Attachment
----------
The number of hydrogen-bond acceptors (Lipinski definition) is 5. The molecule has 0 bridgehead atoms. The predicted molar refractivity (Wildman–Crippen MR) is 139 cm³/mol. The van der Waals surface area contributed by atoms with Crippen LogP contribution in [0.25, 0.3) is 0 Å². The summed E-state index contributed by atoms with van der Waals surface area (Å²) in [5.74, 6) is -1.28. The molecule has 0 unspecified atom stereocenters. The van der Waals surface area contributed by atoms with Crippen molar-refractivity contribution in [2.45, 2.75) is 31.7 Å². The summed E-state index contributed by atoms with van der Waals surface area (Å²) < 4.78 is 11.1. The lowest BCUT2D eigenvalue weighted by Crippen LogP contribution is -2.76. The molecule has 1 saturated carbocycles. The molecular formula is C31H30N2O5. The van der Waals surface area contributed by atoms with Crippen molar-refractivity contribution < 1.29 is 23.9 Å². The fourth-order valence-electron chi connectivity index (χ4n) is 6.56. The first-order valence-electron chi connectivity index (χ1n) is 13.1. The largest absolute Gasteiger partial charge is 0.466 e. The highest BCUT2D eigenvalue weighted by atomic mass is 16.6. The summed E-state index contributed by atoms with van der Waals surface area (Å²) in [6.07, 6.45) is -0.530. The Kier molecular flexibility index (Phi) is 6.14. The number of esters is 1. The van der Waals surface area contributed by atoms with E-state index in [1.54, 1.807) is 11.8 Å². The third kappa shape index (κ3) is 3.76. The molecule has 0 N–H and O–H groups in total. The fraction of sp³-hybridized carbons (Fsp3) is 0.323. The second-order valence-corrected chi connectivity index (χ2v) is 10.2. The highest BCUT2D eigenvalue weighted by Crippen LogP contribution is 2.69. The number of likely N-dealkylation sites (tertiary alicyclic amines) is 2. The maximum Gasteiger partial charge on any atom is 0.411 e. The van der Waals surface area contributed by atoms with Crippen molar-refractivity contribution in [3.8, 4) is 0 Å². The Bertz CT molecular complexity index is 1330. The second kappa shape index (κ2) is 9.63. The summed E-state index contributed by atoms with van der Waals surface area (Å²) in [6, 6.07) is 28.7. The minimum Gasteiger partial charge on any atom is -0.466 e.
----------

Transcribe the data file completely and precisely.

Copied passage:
The number of hydrogen-bond acceptors (Lipinski definition) is 5. The molecule has 0 bridgehead atoms. The predicted molar refractivity (Wildman–Crippen MR) is 139 cm³/mol. The van der Waals surface area contributed by atoms with Crippen LogP contribution in [0.25, 0.3) is 0 Å². The summed E-state index contributed by atoms with van der Waals surface area (Å²) in [5.74, 6) is -1.28. The molecule has 0 unspecified atom stereocenters. The van der Waals surface area contributed by atoms with Crippen molar-refractivity contribution in [2.45, 2.75) is 31.7 Å². The summed E-state index contributed by atoms with van der Waals surface area (Å²) < 4.78 is 11.1. The lowest BCUT2D eigenvalue weighted by Crippen LogP contribution is -2.76. The molecule has 1 saturated carbocycles. The molecular formula is C31H30N2O5. The van der Waals surface area contributed by atoms with Crippen molar-refractivity contribution < 1.29 is 23.9 Å². The fourth-order valence-electron chi connectivity index (χ4n) is 6.56. The first-order valence-electron chi connectivity index (χ1n) is 13.1. The largest absolute Gasteiger partial charge is 0.466 e. The highest BCUT2D eigenvalue weighted by atomic mass is 16.6. The summed E-state index contributed by atoms with van der Waals surface area (Å²) in [6.07, 6.45) is -0.530. The Kier molecular flexibility index (Phi) is 6.14. The number of esters is 1. The van der Waals surface area contributed by atoms with E-state index in [1.54, 1.807) is 11.8 Å². The third kappa shape index (κ3) is 3.76. The molecule has 0 N–H and O–H groups in total. The fraction of sp³-hybridized carbons (Fsp3) is 0.323. The second-order valence-corrected chi connectivity index (χ2v) is 10.2. The highest BCUT2D eigenvalue weighted by Crippen LogP contribution is 2.69. The number of likely N-dealkylation sites (tertiary alicyclic amines) is 2. The maximum Gasteiger partial charge on any atom is 0.411 e. The van der Waals surface area contributed by atoms with Crippen molar-refractivity contribution in [3.8, 4) is 0 Å². The Bertz CT molecular complexity index is 1330. The second kappa shape index (κ2) is 9.63. The summed E-state index contributed by atoms with van der Waals surface area (Å²) in [6, 6.07) is 28.7. The minimum Gasteiger partial charge on any atom is -0.466 e.